Millions of Americans will go to the polls on Nov. 4 to cast their votes for the next president. For out-of-state students who are registered in other states, Election Day could be a difficult situation.
According to Temple’s 2007 student profile, approximately 32 percent of undergraduates are not Pennsylvania residents. Many students who are Pennsylvania residents do not reside in the Philadelphia metropolitan area. Temple students unable to vote in their respective states will have to turn to absentee ballots, or choose not to vote.
During this year’s Eighth Annual Conference on State Politics and Policy, professors from the University of Rochester and University of Maryland, College Park delivered a presentation titled, “Where Can and Should College Students Vote? A Legal, Empirical and Normative Perspective.” The professors discussed the usage of absentee ballots among students.
“Their main point was [that] some students across the country are facing undue obstacles to voting because the laws are not clear,” said Michael Hagen, a professor in the political science department.
“The laws regarding where students are allowed to vote, which are made at the state level, vary a good deal from state to state, and in many states the law is ambiguous,” he added.
Students who want to remain registered at their permanent home addresses can utilize the absentee ballot system. Voting by absentee ballot requires filling out a request form first. After receiving a ballot, it must be filled out and returned.
“Use of absentee ballots requires thinking ahead, and as I remember from my college days, thinking ahead was not my forte at 18,” said political science professor Joseph McLaughlin. “Some students probably don’t think of the absentee ballot option until it is too late.”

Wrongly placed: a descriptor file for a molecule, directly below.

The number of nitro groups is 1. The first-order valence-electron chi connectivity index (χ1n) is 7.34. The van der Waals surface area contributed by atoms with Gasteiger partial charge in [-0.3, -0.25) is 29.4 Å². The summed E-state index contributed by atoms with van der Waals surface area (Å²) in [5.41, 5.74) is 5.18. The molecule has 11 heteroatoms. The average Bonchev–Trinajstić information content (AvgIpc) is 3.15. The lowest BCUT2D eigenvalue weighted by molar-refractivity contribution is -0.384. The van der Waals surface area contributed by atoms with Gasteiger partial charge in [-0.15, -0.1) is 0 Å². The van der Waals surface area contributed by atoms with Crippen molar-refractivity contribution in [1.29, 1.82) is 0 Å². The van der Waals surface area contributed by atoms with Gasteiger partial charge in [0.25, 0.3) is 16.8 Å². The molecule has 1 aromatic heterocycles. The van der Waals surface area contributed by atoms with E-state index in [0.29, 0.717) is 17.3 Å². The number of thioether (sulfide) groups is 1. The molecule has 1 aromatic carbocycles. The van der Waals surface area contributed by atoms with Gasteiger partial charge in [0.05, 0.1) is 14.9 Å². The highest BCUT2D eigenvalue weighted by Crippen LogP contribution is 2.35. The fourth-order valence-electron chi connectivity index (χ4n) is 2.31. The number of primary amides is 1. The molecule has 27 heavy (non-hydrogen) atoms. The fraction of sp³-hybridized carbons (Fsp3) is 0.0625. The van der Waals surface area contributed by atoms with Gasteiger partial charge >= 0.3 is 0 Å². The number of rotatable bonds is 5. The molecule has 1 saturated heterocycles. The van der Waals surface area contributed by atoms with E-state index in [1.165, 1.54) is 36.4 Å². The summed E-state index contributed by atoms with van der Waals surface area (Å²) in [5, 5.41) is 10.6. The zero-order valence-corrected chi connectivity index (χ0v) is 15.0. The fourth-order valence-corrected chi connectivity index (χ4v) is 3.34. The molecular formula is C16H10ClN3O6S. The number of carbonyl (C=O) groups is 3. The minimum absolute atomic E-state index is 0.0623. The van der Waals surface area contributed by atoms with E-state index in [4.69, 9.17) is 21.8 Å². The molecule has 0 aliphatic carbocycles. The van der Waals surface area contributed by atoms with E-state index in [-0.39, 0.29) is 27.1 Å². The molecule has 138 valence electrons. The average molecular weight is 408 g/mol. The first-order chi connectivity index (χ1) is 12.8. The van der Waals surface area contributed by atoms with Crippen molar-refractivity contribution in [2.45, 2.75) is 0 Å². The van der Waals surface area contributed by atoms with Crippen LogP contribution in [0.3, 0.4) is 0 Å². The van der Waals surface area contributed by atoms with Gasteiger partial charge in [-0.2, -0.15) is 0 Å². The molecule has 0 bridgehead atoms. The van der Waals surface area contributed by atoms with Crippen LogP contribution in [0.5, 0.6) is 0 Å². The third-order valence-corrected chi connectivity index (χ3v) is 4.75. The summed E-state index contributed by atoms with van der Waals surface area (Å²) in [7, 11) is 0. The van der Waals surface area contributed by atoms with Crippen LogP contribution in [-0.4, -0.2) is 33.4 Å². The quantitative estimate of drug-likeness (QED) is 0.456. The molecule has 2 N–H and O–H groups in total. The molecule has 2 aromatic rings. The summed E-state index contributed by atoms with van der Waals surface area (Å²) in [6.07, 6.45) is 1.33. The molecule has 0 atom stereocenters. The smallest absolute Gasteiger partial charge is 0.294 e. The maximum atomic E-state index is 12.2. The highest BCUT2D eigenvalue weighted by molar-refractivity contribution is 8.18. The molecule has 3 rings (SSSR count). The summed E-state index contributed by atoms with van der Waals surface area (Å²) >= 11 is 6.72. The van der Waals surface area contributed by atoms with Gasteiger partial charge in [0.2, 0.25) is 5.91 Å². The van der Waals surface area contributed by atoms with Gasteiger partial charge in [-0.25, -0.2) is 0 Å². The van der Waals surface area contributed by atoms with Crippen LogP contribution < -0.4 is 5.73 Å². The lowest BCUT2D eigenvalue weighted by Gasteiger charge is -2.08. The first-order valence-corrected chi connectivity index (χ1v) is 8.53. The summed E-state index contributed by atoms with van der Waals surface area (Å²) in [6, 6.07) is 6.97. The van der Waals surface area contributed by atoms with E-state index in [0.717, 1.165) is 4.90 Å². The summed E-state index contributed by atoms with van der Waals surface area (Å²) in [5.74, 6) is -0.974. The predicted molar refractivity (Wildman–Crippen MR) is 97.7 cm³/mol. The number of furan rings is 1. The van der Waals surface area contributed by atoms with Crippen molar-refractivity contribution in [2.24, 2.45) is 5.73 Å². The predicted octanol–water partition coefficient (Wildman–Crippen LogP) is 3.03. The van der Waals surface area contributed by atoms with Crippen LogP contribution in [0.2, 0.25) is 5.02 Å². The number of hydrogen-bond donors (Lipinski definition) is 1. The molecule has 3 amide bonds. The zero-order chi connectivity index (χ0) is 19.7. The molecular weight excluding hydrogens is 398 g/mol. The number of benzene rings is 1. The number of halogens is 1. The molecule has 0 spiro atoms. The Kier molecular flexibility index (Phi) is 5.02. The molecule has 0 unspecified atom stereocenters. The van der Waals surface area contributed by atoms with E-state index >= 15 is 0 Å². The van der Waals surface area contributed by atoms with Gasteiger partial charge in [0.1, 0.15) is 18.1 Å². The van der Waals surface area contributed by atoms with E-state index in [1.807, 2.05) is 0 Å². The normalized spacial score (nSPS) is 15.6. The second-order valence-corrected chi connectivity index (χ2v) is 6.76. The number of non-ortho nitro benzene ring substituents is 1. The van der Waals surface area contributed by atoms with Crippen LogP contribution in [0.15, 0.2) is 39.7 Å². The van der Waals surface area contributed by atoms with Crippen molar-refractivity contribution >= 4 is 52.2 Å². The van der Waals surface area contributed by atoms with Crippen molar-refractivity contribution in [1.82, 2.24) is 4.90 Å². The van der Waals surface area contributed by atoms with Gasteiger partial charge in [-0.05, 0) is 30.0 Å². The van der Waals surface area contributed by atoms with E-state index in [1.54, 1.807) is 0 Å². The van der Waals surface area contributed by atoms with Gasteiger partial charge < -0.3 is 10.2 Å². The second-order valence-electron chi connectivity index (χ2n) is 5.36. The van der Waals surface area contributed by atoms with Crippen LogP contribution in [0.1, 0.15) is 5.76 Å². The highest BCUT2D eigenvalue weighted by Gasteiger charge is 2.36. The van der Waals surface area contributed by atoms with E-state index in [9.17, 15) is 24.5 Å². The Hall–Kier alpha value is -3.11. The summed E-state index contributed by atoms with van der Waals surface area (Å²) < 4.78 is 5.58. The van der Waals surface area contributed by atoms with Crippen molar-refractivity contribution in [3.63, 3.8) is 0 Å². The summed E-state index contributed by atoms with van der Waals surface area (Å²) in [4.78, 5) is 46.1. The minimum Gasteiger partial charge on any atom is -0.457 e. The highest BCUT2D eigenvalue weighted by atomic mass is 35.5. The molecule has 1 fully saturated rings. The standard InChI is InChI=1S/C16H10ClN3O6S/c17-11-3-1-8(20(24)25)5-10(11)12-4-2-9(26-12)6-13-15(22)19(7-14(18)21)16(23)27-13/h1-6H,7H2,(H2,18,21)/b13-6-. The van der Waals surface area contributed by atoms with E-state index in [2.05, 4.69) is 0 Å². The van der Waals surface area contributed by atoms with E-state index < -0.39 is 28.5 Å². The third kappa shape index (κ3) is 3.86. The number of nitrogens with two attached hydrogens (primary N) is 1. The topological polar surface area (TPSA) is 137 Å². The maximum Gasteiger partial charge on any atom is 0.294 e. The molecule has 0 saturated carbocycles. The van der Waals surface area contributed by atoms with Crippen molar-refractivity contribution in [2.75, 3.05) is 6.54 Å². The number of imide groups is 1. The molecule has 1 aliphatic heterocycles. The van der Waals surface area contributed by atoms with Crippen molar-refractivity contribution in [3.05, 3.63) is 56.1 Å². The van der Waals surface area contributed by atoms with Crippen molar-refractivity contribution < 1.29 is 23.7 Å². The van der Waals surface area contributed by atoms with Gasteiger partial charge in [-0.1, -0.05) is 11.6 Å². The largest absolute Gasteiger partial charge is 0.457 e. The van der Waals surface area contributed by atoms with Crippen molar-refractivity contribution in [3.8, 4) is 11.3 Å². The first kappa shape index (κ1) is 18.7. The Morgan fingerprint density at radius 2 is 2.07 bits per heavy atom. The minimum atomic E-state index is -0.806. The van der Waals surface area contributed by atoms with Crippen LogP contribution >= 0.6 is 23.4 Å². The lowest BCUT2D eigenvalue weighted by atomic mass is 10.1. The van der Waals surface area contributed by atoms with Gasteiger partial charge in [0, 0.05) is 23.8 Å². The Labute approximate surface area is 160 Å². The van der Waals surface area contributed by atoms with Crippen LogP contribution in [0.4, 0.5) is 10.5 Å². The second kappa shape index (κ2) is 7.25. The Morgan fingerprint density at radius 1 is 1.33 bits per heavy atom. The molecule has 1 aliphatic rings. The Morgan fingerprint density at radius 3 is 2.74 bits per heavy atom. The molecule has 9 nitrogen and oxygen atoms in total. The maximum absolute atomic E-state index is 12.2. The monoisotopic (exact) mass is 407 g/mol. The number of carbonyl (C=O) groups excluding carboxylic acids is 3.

Timeliness is not the only factor that determines whether students decide to use absentee ballots.
“The absentee ballots are kind of too much of a hassle. Plus, I’m not politically savvy and I don’t care for either candidate,” said Ryan Healy, a senior business management major.
Healy, who is from Massachusetts, added he “might be more enticed to vote at home.”
While some students may not utilize absentee ballots for reasons similar to Healy’s, others do want to vote by any means necessary.
Junior music education major Rebecca Hollerbach said she is a firm believer in voting and has already sent her ballot request to her hometown in Maryland.
“I would vote no matter where I was,” Hollerbach said. “I think everyone should make an informed vote in the election regardless of their party affiliation.”
For those who want to go beyond voting and want to attempt to make their votes as influential as possible, McLaughlin said students should cast their votes where it can make a difference.
“Students who are really strategic thinkers might decide to vote in a battleground state rather than a safe state,” McLaughlin said. “If you live in New York, where Obama has a double-digit lead in the polls, you might decide to register here because Pennsylvania is a battleground state. This kind of thinking could apply regardless of whether you are an Obama supporter or a McCain supporter.”
Some students have already heeded the advice of McLaughlin.
John Vogtman, a senior civil engineering major from Maryland, decided to register to vote in Pennsylvania.
“I wanted to do this instead of the absentee ballot because Maryland is very Democratic, and I felt like my vote would matter more in a swing state like Pennsylvania,” he said.
Similarly, Robert Kay, a senior business major from Alabama, said he plans to vote in Pennsylvania.
“Alabama is very conservative,” Kay said. “I thought I would have more influence voting in Pennsylvania.”
Sarah Hutton can be reached at firstname.lastname@example.org.